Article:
Business cycles: A Different Cycle - Business in United States of America
Growth cycles need to be distinguished from business cycles. Most economic fluctuations begin with much-reduced but still positive growth rates, which then develop into actual declines. However, some slowdowns do not result in absolute declines in economic growth and subsequently move into a phase of increased expansion, not recession. This phenomena is known as a growth cycle.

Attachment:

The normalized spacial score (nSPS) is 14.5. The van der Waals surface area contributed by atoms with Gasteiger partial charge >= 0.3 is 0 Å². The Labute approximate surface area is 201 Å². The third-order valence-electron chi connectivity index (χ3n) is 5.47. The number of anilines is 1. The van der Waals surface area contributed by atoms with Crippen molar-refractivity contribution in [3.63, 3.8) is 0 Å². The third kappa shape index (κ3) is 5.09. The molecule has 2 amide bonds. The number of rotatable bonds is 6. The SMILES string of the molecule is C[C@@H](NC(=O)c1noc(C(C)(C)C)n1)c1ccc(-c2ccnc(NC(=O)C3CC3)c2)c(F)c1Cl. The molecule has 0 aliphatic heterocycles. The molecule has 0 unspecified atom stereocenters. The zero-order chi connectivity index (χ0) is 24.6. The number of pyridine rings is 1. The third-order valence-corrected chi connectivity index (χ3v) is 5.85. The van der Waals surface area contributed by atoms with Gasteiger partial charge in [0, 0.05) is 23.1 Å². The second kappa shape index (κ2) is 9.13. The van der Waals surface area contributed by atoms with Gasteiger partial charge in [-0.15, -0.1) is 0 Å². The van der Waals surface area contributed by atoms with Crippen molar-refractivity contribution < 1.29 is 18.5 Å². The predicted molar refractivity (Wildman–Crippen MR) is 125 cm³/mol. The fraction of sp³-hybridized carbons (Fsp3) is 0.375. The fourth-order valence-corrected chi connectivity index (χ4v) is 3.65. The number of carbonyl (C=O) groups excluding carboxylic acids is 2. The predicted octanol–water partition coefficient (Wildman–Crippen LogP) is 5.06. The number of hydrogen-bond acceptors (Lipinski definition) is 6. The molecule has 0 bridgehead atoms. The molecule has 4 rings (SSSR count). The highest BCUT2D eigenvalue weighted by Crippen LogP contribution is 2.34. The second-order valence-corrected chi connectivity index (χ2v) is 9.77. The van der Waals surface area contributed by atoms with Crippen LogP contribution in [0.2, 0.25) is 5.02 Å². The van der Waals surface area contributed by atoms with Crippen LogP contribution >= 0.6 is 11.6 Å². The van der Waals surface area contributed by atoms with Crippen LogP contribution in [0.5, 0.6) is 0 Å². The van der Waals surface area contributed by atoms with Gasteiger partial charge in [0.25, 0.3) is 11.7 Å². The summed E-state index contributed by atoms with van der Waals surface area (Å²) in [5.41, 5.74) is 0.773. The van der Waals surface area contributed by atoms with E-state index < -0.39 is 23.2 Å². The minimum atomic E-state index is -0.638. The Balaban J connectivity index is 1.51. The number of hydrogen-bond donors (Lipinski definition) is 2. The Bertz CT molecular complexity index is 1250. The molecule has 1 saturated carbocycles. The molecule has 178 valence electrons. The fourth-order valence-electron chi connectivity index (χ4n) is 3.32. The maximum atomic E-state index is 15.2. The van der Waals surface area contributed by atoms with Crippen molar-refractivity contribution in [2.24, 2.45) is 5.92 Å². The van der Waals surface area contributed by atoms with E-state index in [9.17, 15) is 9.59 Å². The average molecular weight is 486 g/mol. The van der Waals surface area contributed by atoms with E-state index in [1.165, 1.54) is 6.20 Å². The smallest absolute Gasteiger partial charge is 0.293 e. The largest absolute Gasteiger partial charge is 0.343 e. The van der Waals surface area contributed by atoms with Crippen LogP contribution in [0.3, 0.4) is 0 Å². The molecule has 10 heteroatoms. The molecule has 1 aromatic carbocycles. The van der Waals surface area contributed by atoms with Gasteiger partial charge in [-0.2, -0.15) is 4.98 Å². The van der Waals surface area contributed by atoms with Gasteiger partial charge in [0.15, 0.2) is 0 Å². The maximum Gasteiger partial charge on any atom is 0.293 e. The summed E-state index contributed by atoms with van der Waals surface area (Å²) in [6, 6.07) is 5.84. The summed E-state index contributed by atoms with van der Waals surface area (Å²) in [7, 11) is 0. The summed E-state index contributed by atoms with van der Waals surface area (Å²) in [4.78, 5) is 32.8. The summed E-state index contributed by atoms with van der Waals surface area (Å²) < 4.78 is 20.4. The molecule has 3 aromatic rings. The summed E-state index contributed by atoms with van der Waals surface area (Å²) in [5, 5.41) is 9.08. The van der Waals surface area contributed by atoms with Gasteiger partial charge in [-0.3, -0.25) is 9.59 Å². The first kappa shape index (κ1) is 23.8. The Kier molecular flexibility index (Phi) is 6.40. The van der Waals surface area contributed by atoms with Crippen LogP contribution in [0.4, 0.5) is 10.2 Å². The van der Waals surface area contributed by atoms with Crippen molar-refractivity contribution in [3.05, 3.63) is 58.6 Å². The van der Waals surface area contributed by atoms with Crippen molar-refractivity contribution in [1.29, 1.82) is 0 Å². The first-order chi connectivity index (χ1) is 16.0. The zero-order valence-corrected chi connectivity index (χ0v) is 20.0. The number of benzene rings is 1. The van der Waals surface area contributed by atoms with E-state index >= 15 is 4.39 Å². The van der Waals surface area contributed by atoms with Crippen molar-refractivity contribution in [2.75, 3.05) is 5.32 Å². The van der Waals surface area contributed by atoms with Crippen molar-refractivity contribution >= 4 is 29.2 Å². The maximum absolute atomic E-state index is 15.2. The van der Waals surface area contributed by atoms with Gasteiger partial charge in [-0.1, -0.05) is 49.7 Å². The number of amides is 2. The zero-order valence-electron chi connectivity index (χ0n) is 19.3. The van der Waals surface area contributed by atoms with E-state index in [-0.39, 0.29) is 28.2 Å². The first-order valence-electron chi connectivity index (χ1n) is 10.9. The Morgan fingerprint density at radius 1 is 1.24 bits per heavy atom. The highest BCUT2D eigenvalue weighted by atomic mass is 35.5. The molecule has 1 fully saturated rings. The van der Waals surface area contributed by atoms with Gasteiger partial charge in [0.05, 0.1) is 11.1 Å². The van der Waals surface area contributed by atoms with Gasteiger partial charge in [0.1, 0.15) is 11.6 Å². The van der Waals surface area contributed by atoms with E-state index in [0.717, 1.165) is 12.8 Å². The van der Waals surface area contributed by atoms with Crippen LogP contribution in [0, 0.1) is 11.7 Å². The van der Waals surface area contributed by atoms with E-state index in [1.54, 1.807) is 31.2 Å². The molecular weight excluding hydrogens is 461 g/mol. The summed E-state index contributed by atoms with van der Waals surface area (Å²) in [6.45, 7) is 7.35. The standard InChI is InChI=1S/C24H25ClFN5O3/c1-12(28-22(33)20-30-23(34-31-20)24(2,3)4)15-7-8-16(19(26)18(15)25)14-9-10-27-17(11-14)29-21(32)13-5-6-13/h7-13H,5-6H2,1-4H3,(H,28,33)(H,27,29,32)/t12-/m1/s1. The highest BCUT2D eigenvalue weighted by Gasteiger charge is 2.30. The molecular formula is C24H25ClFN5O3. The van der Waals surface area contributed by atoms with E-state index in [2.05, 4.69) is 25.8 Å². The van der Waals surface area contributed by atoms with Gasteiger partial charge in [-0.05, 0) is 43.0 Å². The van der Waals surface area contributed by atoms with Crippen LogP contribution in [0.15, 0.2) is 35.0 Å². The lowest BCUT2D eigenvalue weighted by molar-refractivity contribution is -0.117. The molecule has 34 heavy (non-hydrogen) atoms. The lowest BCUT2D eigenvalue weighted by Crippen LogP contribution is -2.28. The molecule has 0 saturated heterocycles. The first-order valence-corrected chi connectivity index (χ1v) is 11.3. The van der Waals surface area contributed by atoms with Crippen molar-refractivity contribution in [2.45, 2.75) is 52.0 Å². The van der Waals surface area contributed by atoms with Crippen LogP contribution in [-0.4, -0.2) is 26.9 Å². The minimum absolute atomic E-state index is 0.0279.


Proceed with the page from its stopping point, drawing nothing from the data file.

Since 1950, declines in growth in the United States that have not led to actual declines in economic activity occurred in 1951-1952, 1962-1964, 1966-1967, 1979, and 2007. Their adverse effects were felt primarily in areas of particular cyclical sensitivity, notably in housing starts and stock prices. Unemployment ceased declining but did not rise significantly, and profits declined slightly rather than falling dramatically. Thus, the overall impact of any of these slowdowns in economic activity was definitely less than even the mildest of recessions.